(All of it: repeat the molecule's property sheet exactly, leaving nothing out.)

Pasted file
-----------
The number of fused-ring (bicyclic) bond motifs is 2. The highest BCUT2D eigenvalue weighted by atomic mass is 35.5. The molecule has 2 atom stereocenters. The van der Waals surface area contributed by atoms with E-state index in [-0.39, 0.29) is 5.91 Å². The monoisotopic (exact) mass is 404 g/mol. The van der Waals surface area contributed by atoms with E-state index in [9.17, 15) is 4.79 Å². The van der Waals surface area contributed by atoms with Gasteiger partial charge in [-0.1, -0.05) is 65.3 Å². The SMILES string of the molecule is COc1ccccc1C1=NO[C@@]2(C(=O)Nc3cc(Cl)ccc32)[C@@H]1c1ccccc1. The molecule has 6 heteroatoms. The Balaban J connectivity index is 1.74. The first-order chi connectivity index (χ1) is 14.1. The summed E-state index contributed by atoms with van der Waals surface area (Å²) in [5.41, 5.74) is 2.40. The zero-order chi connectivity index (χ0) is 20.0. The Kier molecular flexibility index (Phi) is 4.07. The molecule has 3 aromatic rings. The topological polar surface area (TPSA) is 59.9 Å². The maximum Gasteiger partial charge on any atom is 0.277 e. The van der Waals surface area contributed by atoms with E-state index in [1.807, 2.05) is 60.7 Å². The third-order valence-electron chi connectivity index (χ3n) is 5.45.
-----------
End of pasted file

The number of fused-ring (bicyclic) bond motifs is 2. The highest BCUT2D eigenvalue weighted by atomic mass is 35.5. The molecule has 2 atom stereocenters. The van der Waals surface area contributed by atoms with E-state index in [-0.39, 0.29) is 5.91 Å². The monoisotopic (exact) mass is 404 g/mol. The van der Waals surface area contributed by atoms with E-state index in [9.17, 15) is 4.79 Å². The van der Waals surface area contributed by atoms with Gasteiger partial charge in [-0.1, -0.05) is 65.3 Å². The SMILES string of the molecule is COc1ccccc1C1=NO[C@@]2(C(=O)Nc3cc(Cl)ccc32)[C@@H]1c1ccccc1. The molecule has 6 heteroatoms. The Balaban J connectivity index is 1.74. The first-order chi connectivity index (χ1) is 14.1. The summed E-state index contributed by atoms with van der Waals surface area (Å²) in [5.41, 5.74) is 2.40. The zero-order chi connectivity index (χ0) is 20.0. The Kier molecular flexibility index (Phi) is 4.07. The molecule has 3 aromatic rings. The topological polar surface area (TPSA) is 59.9 Å². The maximum Gasteiger partial charge on any atom is 0.277 e. The van der Waals surface area contributed by atoms with E-state index in [1.807, 2.05) is 60.7 Å². The third-order valence-electron chi connectivity index (χ3n) is 5.45.